Myofibroblast cells and endothelial cells, isolated from human saphenous vein and expanded to five or six passages were used to study the cell culture properties of the cellulose based heart valve prosthesis. The cells were provided by Dr. Simon P. Hoerstrup (University of Zurich) and obtained following the general procedure reported by Hoerstrup et al. (Circulation, (2000) 102(19):44-49).

Myofibroblast cells were seeded by the conventional dripping method. Briefly, appropriate numbers of myofibroblast cells, equivalent to give 2×106 cells/cm2 of prosthesis, were suspended in a minimum volume of Advanced DMEM and then dripped onto the distal surface of the valve. Following incubation for 30 min, the proximal end of the prosthesis was seeded with equal number of myofibroblast cells. The valve was incubated again for 30 min and then transferred to a cell culture bottle. Approximately 300 mL of the advanced DMEM (containing 0.25% w/v ascorbic acid plus the other components noted above) was added, and the seeded prosthesis was incubated statically for six weeks. About 60-70% of the medium was replaced with fresh advanced DMEM every fifth day.

After six weeks, endothelial cells (corresponding to 1×106 cells/cm2 of the prosthesis), expanded to passage four, were seeded in the same manner as described for the myofibroblast cells. The prostheses were incubated in EMB-2 (Cambrex) medium supplemented with 20% (v/v) fetal calf serum and EGM™-2 SingleQuots Kit (CC-4176, Clonetics/Lonza) containing FBS (10 mL), hydrocortisone (0.2 mL), human fibroblast growth factor (hFGF-B) (2 mL), vascular endothelial growth factors (VEGF) (0.5 mL), human recombinant long-insulin-like growth factor-1 (R3-IGF-1) (0.5 mL), ascorbic acid (0.5 mL), hEGF (0.5 mL), gentamycin and amphotericin (GA-1000) (0.5 mL), and heparin (0.5 mL) at 37° C., for 4 days. In total, the prosthesis was cultivated with myofibroblast cells for five weeks and with endothelial cells for 2 weeks. The valves were then cut open vertically to form three equal portions, each portion containing an entire leaflet section and attached stent portion. These portions were separated and analyzed for cellular and extracellular components by three techniques, scanning electron microscopy, biochemical tests, and histological tests.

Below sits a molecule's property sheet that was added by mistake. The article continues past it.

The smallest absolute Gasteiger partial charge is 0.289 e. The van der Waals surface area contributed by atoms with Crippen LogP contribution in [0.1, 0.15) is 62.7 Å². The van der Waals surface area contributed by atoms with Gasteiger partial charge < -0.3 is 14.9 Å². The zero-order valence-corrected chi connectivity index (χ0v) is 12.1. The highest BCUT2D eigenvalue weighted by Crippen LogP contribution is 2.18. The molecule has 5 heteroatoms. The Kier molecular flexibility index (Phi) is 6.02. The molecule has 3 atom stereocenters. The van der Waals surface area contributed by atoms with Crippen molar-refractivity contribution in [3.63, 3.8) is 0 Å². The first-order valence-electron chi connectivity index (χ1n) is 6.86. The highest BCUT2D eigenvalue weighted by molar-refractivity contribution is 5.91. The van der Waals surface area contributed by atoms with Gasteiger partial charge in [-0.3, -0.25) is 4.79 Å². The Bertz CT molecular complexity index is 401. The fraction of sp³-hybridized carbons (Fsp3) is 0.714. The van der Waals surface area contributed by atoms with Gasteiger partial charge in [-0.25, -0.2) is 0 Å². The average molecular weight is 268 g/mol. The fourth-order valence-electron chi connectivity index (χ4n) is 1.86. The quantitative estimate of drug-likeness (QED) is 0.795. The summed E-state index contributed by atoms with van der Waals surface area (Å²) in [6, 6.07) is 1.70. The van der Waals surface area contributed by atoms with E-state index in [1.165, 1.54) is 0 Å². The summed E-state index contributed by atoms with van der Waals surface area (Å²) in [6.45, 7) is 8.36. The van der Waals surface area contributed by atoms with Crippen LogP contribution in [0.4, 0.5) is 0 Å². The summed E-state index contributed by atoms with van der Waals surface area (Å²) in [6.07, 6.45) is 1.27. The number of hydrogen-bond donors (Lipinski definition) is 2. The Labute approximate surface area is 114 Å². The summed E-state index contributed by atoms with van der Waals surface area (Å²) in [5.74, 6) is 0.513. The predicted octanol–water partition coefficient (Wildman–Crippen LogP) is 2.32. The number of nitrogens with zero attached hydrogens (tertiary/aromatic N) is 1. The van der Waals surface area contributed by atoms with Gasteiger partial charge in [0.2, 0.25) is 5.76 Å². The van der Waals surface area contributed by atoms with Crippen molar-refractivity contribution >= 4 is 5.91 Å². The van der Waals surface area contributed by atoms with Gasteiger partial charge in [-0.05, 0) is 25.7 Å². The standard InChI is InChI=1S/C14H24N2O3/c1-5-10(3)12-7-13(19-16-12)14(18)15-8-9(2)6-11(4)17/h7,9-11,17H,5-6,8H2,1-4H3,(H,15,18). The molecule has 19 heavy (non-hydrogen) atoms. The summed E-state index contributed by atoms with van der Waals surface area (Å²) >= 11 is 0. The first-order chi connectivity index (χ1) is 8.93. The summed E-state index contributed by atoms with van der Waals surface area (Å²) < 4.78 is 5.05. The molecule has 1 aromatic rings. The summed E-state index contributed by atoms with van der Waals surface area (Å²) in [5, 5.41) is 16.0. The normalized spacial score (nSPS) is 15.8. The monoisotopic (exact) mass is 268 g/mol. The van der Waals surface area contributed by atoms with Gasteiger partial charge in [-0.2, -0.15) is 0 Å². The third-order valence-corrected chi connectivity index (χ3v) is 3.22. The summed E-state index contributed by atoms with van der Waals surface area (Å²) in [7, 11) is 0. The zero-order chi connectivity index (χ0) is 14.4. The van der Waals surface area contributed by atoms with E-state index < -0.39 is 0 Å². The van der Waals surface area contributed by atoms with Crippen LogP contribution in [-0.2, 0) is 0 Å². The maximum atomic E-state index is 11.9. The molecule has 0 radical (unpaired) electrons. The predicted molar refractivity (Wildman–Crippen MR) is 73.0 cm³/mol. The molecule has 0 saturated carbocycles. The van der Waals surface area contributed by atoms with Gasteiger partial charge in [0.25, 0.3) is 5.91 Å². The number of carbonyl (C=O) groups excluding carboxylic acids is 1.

Tissue Formation Characterization

Cell attachment, morphology, and spatial organization were examined by scanning electron microscopy (SEM). The samples were fixed in 2% glutaraldehyde with 0.1 M cacodylate buffer (pH 7.2) for 24 hours at 4° C. Each specimen was washed with buffer and then incubated for an hour at 4° C. in a secondary fixative of 1% osmium tetraoxide in 0.1 M cacodylate buffer. Each specimen was then washed and dehydrated by successive treatment with a series of solutions increasing in ethanol concentration from 20, 40, 60, and 100%, dried by critical point drying with hexamethyldisilazine, sputter coated with gold, and finally viewed with a scanning electron microscope. FIGS. 4 (A and B) shows the micrographs of the prosthesis-cell constructs harvested as described above. As is evident from FIG. 4, a thick cellular layer is present on the prosthesis surfaces. The histology results are presented in FIG. 5. The samples were fixed in 4% phosphate buffered formalin and embedded in paraffin. Thin sections (thickness 5 μm) were cut and stained with hematoxylin and eosin (H & E) (FIGS. 5A & 5B) and Masson's trichrome (MT) (FIGS. 5C and 5D). The presence of purple and blue staining (manifested as darker gray in non-color versions) shows the presence of a cellular lining and extracellular matrix on the prosthesis surfaces. Some cell in-growth in the peripheral region is also evident.

DNA Content